Report: CIBC Analyst Turns Bearish on REITs

After a great 25-year run, one CIBC analyst has turned decidedly negative on Canada’s REIT sector.

The thesis from CIBC’s research report goes something like this. REITs have grown over the last 25 years because there was very little institutional money chasing real estate. There’s far more competition these days, primarily from non-taxable pension funds who have significant tax advantages to publicly-traded REITs.

In addition, pension funds can borrow at lower rates than many REITs, which allows them to bid higher when attractive properties come available.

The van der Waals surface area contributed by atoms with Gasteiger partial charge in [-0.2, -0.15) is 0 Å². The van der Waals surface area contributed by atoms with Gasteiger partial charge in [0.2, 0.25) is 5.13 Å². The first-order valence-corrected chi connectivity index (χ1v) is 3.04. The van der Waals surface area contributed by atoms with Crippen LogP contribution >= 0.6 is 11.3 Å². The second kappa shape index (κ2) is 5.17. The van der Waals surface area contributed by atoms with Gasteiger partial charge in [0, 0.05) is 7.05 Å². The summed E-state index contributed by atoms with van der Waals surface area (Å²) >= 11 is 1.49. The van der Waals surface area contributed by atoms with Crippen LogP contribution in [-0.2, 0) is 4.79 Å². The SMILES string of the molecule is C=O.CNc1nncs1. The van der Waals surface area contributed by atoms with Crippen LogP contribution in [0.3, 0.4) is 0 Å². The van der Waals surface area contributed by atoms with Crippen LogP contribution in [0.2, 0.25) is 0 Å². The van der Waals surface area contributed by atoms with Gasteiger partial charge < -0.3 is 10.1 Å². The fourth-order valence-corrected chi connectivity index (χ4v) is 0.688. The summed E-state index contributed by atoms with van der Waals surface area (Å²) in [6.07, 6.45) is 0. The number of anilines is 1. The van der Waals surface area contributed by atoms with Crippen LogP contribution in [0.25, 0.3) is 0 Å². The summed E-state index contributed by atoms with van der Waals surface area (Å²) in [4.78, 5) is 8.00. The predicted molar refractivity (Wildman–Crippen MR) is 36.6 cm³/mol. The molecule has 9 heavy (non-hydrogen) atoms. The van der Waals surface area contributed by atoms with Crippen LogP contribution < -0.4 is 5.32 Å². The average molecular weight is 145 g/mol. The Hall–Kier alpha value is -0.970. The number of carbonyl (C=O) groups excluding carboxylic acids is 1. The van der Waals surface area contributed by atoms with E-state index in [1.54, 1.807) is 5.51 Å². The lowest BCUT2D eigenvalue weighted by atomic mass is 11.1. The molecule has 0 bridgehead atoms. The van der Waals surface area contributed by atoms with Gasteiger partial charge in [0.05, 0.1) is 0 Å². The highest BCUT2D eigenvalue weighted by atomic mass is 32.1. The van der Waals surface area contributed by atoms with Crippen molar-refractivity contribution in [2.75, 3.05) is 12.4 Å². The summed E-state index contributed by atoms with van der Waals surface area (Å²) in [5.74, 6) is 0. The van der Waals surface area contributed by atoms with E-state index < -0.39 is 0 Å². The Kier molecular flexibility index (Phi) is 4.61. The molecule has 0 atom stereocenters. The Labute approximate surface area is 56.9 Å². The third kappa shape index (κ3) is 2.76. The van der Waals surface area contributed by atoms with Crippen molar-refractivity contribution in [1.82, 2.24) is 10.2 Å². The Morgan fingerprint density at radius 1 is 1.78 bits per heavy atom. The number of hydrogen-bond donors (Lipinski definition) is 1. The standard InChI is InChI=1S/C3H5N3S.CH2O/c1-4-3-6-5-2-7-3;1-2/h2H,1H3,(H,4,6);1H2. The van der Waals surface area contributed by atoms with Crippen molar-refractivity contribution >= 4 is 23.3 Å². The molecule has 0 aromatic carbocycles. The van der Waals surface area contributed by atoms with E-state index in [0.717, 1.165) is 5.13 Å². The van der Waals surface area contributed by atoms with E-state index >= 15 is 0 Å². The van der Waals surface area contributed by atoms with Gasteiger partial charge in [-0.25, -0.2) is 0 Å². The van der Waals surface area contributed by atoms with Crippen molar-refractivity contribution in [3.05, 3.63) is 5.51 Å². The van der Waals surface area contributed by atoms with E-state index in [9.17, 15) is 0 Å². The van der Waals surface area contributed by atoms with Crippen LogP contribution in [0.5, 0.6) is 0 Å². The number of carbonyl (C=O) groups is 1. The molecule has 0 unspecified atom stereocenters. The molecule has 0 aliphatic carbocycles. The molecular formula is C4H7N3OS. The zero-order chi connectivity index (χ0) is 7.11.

When a publicly-traded REIT disposes of a property, any capital gain is passed onto unit holders. This creates a taxable event. Pension funds have no such disadvantage.

REITs in the United States can defer taxes by investing the proceeds of a sale into a similar investment within a certain amount of time.

This is referred to as a like-kind exchange. Similar rules exist in many other countries, while other places don’t charge capital gains taxes.

For many REITs, this capital gains issue isn’t a big deal. They’re acquiring far more assets than they sell. A portion of the distribution is classified as capital gains and investors simply pay the tax.

Or a REIT can implement a strategy like RioCan Real Estate Investment Trust (TSX:REI.UN). RioCan is sitting on numerous properties in the Toronto area that have appreciated significantly since they were purchased. RioCan plans to redevelop many of them, which is an uncomplicated way around the capital gains problem. There’s no tax if you don’t sell.